Big bosses have ALREADY earned more than you will in the whole of 2014“FAT CAT WEDNESDAY” HIGHLIGHTS PAY GAP BETWEEN JUNIOR AND SENIOR STAFF

Bosses at some of the UK’s biggest companies have already earned more than most graduates will make in the whole of 2014 – after just two days in the office.

By mid-morning today – dubbed “fat cat Wednesday” – senior executives with many FTSE-100 companies who returned to work on Monday will have earned more money than those on the average annual wage of £26,000 (far above what many graduates are making).

The fact – calculated by the High Pay Centre – is a shocking reminder of the widening pay gap between senior and junior staff at UK firms. Stats show that the average FTSE-100 chief executive was paid almost £4.3million per year – equivalent to more than £1,000 per hour.

High Pay Centre director Deborah Hargreaves said:

“When top bosses take home more in two-and-a-half days than the average worker earns in a year, there is clearly something wrong with the way pay is set for both bosses and workers.”

Meanwhile, the CBI – which champions the interests of business – appeared to defend giant salaries, as long as they’re deserved (?!) saying:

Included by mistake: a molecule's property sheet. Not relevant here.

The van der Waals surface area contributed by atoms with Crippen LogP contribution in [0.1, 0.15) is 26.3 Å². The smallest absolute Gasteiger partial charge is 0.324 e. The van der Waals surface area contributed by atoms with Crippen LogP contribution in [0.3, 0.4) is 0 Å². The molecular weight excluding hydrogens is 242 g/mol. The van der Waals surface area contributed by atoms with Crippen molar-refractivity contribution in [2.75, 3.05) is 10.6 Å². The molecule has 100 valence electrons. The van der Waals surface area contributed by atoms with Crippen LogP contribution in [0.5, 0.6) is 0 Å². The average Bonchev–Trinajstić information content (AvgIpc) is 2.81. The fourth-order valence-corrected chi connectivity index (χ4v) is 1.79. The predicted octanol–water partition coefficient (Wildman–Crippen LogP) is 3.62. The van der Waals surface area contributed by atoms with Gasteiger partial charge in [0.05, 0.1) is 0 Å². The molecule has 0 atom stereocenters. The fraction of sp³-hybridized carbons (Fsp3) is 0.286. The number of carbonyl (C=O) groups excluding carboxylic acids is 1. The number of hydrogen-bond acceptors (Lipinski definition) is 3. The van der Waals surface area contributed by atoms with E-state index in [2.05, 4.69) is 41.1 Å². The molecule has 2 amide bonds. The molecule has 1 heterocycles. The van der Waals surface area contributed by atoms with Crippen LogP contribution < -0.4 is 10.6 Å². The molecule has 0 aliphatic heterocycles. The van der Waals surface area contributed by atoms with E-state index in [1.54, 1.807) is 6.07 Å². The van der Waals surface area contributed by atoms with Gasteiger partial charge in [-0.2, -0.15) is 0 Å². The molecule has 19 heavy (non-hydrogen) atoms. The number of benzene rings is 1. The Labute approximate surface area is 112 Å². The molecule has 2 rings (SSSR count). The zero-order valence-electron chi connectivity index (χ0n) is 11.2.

“High pay should always be associated with high performance.”

Graduate Fog is not naive – we know that top bosses earn big salaries. However, we think it would be foolish of them to ignore the impact that such a wide pay gap has on the morale of their junior staff. Many interns earn no wage at all. And although the official average salary for the big graduate schemes is £29,000 per year, we think most graduates earn far less than that in their first job after uni. When junior staff are struggling on low salaries, news of that their bosses have earned their entire yearly wage in two and a half days is tough to take.



Is it fair that senior executives earn so much more than junior employees? Do you know how much your boss earns? Should the wealth be shared out more evenly among staff at successful companies? What impact does the pay gap have on morale among those just starting out in their careers? Is it inspiring to think you could one day earn that much? Or demoralising to know that you probably never will? Have your say below!

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